|An orphan’s camp established by Archbishop Lavigerie at Ben-Aknoun (Algeria)|
Thus, Cardinal Lavigerie challenges his sons and daughters regarding the risks existing in this domain. There is a difficulty in knowing what is really going on in their hearts and this can be hidden behind demonstrative gestures. He was also very much aware that in some cultures, there were abusive behaviours and the gestures of missionaries could be interpreted in a negative way even if the intention was honest. Consequently, for the Cardinal, the rule of prudence demanded that the missionaries abstain from gestures or conduct which could be misunderstood:
“This is particularly true in countries where vices against nature are unfortunately well-known and consequently the minds of children are particularly aware in this area to suspect evil by making the most innocent acts look guilty.” (8)
It was for these reasons that Cardinal Lavigerie forbade his missionaries but also any of the personnel serving in the educational institutes to be alone with a child:
“Therefore, in a school such as the College St-Louis, the rule should be to never touch a child under any pretext whatsoever. If one touches them in anger to correct them, it will be said that they are badly treated. If one touches them affectionately, it will be said that we want to abuse them. It is absolutely necessary to abstain from such habits and to remember in particular the measures the Ecclesiastical authorities in Algiers have taken in order to avoid even a suspicion of such evil. The rule forbids ipso facto any director or teacher, whoever they are, to never ever be found alone with a child in any part of the house, study halls, classrooms or rooms.” (9)
It is clear that Cardinal Lavigerie as a man of his time was also concerned for the reputation of the Church in addition to his anxiety for protecting children. He was very aware that any abuse of children be it physical, sexual, spiritual, was the worst kind of counter-witness to evangelisation. Rather than hiding the problem, the Cardinal always took the necessary decisions, which were sometimes painful and unpopular. Some questioned the determination of Cardinal Lavigerie in the field of protection of the most vulnerable, accusing him of wanting to promote the deployment of his “dear sons” the Missionaries of Africa. An observant reading of the correspondence of our Founder tells another story. It is that of a man determined to protect children from abuse, protect the Church from scandal, and protect the priesthood from immoral behaviour. To achieve this, he did not hesitate to take drastic measures when he expelled 14 members of the same Institute because of child sexual abuse. It is interesting to note that the accused priests spread lies about the motivation of the Cardinal. However, the truth is more dramatic than that as we can seen in a draft copy of a letter of the 12th August 1882 that his secretary wrote and which he wished to send to the Congregation which had made him aware of the slurs circulating about his character :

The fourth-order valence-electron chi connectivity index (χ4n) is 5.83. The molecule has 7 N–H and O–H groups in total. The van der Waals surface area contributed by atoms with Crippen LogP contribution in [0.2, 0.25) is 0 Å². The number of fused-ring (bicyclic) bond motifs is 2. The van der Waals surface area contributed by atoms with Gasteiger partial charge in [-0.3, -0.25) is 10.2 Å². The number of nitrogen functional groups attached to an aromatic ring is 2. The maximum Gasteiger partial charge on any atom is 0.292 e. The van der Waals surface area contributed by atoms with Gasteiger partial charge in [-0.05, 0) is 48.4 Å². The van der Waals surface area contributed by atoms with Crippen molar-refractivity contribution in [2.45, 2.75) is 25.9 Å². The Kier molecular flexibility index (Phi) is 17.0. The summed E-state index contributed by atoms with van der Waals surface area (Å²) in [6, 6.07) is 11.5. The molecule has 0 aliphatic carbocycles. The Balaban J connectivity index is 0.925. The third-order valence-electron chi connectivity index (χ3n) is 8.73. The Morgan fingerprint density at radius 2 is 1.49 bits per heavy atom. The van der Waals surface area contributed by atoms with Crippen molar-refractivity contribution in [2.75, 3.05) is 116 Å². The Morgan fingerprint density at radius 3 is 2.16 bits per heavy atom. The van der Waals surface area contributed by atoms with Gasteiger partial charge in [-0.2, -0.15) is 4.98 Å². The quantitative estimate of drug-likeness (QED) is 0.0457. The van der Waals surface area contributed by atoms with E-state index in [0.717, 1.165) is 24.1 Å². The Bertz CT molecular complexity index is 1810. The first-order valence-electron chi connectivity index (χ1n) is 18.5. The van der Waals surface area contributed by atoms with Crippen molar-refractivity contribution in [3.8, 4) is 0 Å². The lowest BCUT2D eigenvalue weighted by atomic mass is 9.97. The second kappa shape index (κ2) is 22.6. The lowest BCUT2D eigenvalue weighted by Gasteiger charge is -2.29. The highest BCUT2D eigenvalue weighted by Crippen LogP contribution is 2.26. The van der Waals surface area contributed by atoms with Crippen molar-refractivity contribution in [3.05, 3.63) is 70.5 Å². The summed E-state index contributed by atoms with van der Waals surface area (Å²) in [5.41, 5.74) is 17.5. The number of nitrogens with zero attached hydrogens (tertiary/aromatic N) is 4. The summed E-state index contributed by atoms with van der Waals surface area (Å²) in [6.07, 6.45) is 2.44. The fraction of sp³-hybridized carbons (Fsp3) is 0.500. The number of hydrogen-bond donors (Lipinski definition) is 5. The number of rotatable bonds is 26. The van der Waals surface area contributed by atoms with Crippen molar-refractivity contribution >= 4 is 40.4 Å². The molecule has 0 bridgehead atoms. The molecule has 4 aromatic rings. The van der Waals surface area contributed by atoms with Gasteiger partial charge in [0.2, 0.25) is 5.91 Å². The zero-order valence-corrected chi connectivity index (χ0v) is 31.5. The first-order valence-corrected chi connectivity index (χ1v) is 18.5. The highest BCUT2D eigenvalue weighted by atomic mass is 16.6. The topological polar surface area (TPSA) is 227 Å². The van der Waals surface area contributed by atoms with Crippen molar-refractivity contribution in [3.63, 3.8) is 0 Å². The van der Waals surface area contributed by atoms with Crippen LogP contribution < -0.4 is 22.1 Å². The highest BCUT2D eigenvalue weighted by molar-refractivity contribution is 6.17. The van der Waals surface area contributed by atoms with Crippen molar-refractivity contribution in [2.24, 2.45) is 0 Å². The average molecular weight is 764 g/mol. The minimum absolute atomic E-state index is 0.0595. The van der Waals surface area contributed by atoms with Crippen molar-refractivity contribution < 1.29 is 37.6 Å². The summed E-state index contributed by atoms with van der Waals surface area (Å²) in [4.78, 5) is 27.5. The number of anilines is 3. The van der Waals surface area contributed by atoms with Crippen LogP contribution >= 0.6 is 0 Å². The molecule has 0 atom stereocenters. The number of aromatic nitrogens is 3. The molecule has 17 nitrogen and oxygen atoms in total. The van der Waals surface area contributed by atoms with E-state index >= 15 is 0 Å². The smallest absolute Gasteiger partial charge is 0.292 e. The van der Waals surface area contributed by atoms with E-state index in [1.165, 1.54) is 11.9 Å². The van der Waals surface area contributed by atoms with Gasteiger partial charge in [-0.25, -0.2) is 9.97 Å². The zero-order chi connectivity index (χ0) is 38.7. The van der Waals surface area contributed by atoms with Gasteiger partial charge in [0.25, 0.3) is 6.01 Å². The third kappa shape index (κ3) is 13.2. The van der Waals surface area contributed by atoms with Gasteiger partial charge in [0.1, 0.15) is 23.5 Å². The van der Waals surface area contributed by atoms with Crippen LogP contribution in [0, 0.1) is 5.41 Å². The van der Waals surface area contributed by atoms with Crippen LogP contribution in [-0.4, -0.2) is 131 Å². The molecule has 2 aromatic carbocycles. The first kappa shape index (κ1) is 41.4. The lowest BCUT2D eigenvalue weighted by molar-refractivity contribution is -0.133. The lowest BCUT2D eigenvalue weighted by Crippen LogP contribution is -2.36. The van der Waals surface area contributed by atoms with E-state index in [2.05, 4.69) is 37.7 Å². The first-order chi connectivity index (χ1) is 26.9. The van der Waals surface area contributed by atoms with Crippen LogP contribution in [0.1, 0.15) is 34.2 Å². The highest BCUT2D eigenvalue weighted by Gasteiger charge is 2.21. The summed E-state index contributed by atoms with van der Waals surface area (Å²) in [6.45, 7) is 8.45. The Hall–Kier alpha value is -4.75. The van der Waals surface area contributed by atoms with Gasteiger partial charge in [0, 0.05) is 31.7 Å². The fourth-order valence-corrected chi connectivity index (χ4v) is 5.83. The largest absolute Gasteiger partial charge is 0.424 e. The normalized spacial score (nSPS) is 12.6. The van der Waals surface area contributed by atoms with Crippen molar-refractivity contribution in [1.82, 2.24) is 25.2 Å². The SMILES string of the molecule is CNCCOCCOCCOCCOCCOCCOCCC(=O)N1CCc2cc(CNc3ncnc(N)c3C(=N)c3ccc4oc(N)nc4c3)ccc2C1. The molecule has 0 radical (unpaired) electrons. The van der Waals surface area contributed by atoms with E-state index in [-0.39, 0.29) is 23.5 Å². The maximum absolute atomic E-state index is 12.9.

“As for the truly amazing letter that you address to your visiting brother, I have only one thing to say to you; it is all a tissue of ridiculous and detestable inventions and I am astonished that a man of your experience, having seen the Cardinal and his works and had come to Algeria himself could have entertained the least doubt in this matter. Since his arrival, 18 years ago, His Excellency has felt naturally obliged to impose ecclesiastical sanctions on priests or religious guilty of serious faults. In one of the congregations you speak about, he obliged the departure of three priests, one guilty of sodomy, and another of different acts against morals and the third of open revolt. In another Society, he cracked down on at least 14 subjects, guilty of attacks on children. And the same with the rest. Naturally, these people do not say why (they were sent away), they invent false stories which are going around France giving out stories that are completely different from what has actually taken place.” (10)
As in other areas, the Cardinal had to show great determination and courage to make the Church/Family a safer place for children and vulnerable adults. May his courage and determination help us in our work for the protection of the most vulnerable at the heart of our Societies.
- The texts quoted here come from our archives in the Generalate or from the book “Instructions aux Missionaires” published by Editions Grands Lacs, Namur, Belgium in 1950 (IAM 1950).
- We have no way at the moment of comparing what was happening in other Missionary Institutes or Religious Congregations; we can only get a sense that the Cardinal was a pioneer in this area.
- 1 Cor 10:12 : “Therefore, whoever thinks he is standing secure should take care not to fall.”
- Archives MG – N. 1270 (copy of C III-54).
- Archives MG – N°3.142 (207), copy of T.992
- IAM1950, page 38.
- IAM1950, page 156.
- Archives MG – N°3.139 (276) B.3.131.
Stéphane Joulain, M.Afr.